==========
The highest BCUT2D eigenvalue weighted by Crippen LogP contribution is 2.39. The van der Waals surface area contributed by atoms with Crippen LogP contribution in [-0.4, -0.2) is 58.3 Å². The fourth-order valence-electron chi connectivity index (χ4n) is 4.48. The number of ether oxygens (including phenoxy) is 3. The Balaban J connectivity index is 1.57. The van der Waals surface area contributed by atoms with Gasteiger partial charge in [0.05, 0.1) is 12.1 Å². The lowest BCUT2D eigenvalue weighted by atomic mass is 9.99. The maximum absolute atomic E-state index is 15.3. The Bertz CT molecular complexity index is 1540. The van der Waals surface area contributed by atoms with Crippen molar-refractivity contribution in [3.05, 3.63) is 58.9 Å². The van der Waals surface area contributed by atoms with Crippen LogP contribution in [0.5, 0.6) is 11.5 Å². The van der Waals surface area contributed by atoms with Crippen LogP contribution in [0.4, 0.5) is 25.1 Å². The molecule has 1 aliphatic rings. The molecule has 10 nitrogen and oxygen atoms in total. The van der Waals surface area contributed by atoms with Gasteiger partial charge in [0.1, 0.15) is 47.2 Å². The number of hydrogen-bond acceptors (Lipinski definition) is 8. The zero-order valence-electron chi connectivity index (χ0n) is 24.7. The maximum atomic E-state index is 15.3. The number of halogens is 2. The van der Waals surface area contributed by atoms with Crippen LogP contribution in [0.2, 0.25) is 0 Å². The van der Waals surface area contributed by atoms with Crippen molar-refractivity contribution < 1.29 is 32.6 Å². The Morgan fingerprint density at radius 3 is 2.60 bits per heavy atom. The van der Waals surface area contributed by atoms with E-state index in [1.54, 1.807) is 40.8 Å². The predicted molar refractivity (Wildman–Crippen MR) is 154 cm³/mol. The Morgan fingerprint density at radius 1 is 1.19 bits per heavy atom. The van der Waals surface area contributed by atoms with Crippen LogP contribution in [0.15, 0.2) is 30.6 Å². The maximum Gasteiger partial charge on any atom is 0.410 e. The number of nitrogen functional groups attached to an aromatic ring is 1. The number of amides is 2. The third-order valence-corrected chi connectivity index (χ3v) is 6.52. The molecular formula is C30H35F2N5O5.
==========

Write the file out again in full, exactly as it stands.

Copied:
The highest BCUT2D eigenvalue weighted by Crippen LogP contribution is 2.39. The van der Waals surface area contributed by atoms with Crippen LogP contribution in [-0.4, -0.2) is 58.3 Å². The fourth-order valence-electron chi connectivity index (χ4n) is 4.48. The number of ether oxygens (including phenoxy) is 3. The Balaban J connectivity index is 1.57. The van der Waals surface area contributed by atoms with Gasteiger partial charge in [0.05, 0.1) is 12.1 Å². The lowest BCUT2D eigenvalue weighted by atomic mass is 9.99. The maximum absolute atomic E-state index is 15.3. The Bertz CT molecular complexity index is 1540. The van der Waals surface area contributed by atoms with Crippen molar-refractivity contribution in [3.05, 3.63) is 58.9 Å². The van der Waals surface area contributed by atoms with Crippen LogP contribution in [0.5, 0.6) is 11.5 Å². The van der Waals surface area contributed by atoms with Crippen LogP contribution in [0.4, 0.5) is 25.1 Å². The molecule has 1 aliphatic rings. The molecule has 10 nitrogen and oxygen atoms in total. The van der Waals surface area contributed by atoms with Gasteiger partial charge in [0.1, 0.15) is 47.2 Å². The number of hydrogen-bond acceptors (Lipinski definition) is 8. The zero-order valence-electron chi connectivity index (χ0n) is 24.7. The maximum atomic E-state index is 15.3. The number of halogens is 2. The van der Waals surface area contributed by atoms with Crippen LogP contribution in [0.2, 0.25) is 0 Å². The van der Waals surface area contributed by atoms with Crippen molar-refractivity contribution < 1.29 is 32.6 Å². The Morgan fingerprint density at radius 3 is 2.60 bits per heavy atom. The van der Waals surface area contributed by atoms with E-state index in [1.54, 1.807) is 40.8 Å². The predicted molar refractivity (Wildman–Crippen MR) is 154 cm³/mol. The Morgan fingerprint density at radius 1 is 1.19 bits per heavy atom. The van der Waals surface area contributed by atoms with Crippen LogP contribution in [0.15, 0.2) is 30.6 Å². The maximum Gasteiger partial charge on any atom is 0.410 e. The number of nitrogen functional groups attached to an aromatic ring is 1. The number of amides is 2. The third-order valence-corrected chi connectivity index (χ3v) is 6.52. The molecular formula is C30H35F2N5O5.